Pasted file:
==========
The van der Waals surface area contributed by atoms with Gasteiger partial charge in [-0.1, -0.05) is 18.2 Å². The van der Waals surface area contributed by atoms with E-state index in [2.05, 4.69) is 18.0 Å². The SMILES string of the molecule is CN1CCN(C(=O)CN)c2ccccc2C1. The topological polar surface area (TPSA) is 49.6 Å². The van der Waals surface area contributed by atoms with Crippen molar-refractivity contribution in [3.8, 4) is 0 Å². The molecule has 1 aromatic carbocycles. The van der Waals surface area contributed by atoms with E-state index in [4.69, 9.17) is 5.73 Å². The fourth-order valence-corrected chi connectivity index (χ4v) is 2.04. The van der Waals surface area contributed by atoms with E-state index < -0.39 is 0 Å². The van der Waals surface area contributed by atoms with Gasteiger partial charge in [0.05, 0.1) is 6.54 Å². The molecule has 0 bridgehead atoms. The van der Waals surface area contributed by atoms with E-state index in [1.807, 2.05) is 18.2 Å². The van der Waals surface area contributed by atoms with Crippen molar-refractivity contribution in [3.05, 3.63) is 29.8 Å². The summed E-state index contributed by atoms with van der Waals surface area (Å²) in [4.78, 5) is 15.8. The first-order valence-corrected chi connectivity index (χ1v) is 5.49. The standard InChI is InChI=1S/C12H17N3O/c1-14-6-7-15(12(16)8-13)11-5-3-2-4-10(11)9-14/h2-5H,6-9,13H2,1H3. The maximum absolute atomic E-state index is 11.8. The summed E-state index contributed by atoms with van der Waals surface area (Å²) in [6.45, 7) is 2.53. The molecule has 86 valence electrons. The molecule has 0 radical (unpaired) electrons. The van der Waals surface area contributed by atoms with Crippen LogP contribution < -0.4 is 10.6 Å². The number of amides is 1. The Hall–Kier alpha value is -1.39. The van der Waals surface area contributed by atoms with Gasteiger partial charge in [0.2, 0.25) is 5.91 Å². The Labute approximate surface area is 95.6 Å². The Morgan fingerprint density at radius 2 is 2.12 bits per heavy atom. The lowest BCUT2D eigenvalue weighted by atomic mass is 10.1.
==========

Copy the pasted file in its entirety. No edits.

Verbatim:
The van der Waals surface area contributed by atoms with Gasteiger partial charge in [-0.1, -0.05) is 18.2 Å². The van der Waals surface area contributed by atoms with E-state index in [2.05, 4.69) is 18.0 Å². The SMILES string of the molecule is CN1CCN(C(=O)CN)c2ccccc2C1. The topological polar surface area (TPSA) is 49.6 Å². The van der Waals surface area contributed by atoms with Crippen molar-refractivity contribution in [3.8, 4) is 0 Å². The molecule has 1 aromatic carbocycles. The van der Waals surface area contributed by atoms with E-state index in [4.69, 9.17) is 5.73 Å². The fourth-order valence-corrected chi connectivity index (χ4v) is 2.04. The van der Waals surface area contributed by atoms with E-state index < -0.39 is 0 Å². The van der Waals surface area contributed by atoms with Gasteiger partial charge in [0.05, 0.1) is 6.54 Å². The molecule has 0 bridgehead atoms. The van der Waals surface area contributed by atoms with E-state index in [1.807, 2.05) is 18.2 Å². The van der Waals surface area contributed by atoms with Crippen molar-refractivity contribution in [3.05, 3.63) is 29.8 Å². The summed E-state index contributed by atoms with van der Waals surface area (Å²) in [4.78, 5) is 15.8. The first-order valence-corrected chi connectivity index (χ1v) is 5.49. The standard InChI is InChI=1S/C12H17N3O/c1-14-6-7-15(12(16)8-13)11-5-3-2-4-10(11)9-14/h2-5H,6-9,13H2,1H3. The maximum absolute atomic E-state index is 11.8. The summed E-state index contributed by atoms with van der Waals surface area (Å²) in [6.45, 7) is 2.53. The molecule has 86 valence electrons. The molecule has 0 radical (unpaired) electrons. The van der Waals surface area contributed by atoms with Crippen LogP contribution < -0.4 is 10.6 Å². The number of amides is 1. The Hall–Kier alpha value is -1.39. The van der Waals surface area contributed by atoms with Gasteiger partial charge in [0.2, 0.25) is 5.91 Å². The Labute approximate surface area is 95.6 Å². The Morgan fingerprint density at radius 2 is 2.12 bits per heavy atom. The lowest BCUT2D eigenvalue weighted by atomic mass is 10.1.